April 12, 2024

Kirsten Dunst made sure her new series was realistic about working mothers

Take one look at Kirsten Dunst in braces and ’90s denim on the poster of Showtime’s On Becoming a God in Central Florida, below, and you can practically hear it screaming, “Watch me! ”

It’s a fittingly fun and campy approach for a dark comedy about a minimum-wage water park employee who gets involved in a billion-dollar pyramid scheme which makes it all the more surprising that getting the series to air was one of the most challenging endeavours of Dunst’s career.

“It was three years of craziness and one thing after the other,” the 37-year-old tells Glamour of getting On Becoming a God in Central Florida to screen. (It premieres Sunday, August 25, at 10 p. m. ET. ) But whatever the obstacles – and there were many – Dunst couldn’t let it go. “I was like, ‘No, it’s too good. ’”

The one-hour series has certainly had a journey: It bounced around three different networks, was navigated by a rotating door of producers, and lost an advocate when a TV executive who was fighting for the project passed away.

Then, in the midst of all this chaos, Dunst found out she was expecting her first child with husband Jesse Plemons. After she gave birth to her son, Ennis (now 16 months), Dunst doubted that she’d even have the energy to do the series. That is, if it ever came to fruition. “I was like, ‘There’s no way I can go do a TV show,’” she says. “‘How can I do anything else but be a mom? ’ I was like, ‘I don’t know if I can do this anymore. ’”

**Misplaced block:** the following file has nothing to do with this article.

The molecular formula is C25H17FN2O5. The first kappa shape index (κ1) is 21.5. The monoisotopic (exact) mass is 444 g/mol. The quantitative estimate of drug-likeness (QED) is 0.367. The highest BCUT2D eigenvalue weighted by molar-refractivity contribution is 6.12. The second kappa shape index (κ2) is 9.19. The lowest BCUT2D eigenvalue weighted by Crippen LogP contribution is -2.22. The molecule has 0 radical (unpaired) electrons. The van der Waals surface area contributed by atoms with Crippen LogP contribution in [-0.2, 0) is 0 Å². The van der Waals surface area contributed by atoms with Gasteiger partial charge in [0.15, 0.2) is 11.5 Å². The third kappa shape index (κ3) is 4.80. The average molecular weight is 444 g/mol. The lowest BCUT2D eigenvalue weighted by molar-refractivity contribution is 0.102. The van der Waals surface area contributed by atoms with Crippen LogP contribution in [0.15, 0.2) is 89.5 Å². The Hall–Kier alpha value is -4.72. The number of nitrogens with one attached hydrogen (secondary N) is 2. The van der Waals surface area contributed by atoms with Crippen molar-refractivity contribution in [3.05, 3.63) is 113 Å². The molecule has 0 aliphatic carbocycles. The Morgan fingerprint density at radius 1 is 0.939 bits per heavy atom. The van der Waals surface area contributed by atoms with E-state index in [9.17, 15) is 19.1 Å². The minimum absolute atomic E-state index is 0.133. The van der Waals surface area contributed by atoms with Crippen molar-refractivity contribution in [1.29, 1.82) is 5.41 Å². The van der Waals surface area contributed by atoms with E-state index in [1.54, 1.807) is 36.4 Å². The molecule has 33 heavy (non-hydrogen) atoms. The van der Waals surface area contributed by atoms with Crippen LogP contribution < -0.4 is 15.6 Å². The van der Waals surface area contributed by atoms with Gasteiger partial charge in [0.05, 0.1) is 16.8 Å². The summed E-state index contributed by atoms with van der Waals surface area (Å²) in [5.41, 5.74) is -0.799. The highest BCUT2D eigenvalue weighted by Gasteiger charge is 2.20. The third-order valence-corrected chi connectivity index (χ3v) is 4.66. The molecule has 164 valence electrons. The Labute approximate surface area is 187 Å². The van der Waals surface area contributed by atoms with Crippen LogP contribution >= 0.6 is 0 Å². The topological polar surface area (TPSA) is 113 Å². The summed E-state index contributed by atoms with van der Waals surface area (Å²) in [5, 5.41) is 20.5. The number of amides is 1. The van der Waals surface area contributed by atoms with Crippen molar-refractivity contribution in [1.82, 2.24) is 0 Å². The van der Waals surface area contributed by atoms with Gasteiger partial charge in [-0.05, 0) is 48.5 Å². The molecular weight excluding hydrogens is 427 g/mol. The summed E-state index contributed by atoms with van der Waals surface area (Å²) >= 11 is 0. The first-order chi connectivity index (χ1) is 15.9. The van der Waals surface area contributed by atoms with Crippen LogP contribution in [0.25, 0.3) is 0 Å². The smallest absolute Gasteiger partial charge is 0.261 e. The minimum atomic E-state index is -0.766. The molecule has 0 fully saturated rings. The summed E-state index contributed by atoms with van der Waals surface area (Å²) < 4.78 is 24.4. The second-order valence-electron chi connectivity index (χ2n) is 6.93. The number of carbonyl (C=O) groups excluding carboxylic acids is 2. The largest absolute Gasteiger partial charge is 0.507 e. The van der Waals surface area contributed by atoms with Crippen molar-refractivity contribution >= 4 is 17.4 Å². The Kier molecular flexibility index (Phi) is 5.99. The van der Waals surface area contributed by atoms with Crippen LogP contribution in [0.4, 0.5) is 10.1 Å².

In fact, she says she was so physically drained in the months following Ennis’s birth that she felt like she could barely hold a conversation, let alone be a series lead. “I was like, ‘I don’t even have time to take showers anymore, so how am I going to function on a set? ’”

However, the show eventually came together and Dunst decided it was too good a role to pass up. And so she leaned on her producing partners. “Everyone goes back to work, and I realised that sometimes it’s just starting something for you to realise that you can do it,” she says. “But it’s scary until you actually start. ”

Dunst credits her mother-in-law and close friends for helping with child care while she was working long hours on set. “You manage it, and people step in and help you. It’s just so important to ask for that help. ”

Dunst had a support system behind the scenes, but that wasn’t the case for her character, Krystal, a woman who is mostly on her own with a young daughter. Dunst wanted to show the difficulties of being a working parent, which is why she wanted to have a child in as many scenes as possible. “Unless the next-door neighbour is watching her or she gets some kind of help, Krystal would always have a baby with her,” she explains. “That’s just her reality, and she’s doing everything she can to survive. ” When long working hours on set prevented a real-life baby from being available, Dunst relied on a doll or the presence of a stroller.

Now, that the series premiered on Sunday, August 25, Dunst is glad she didn’t pass on the opportunity. “I feel like playing Krystal allowed me to let a lot of that rage out that we don’t usually get to express in our everyday lives,” she explains. “It was a very cathartic experience to play someone that didn’t care that much about what others think. The older you get, the less you worry about what everybody else is doing. ”

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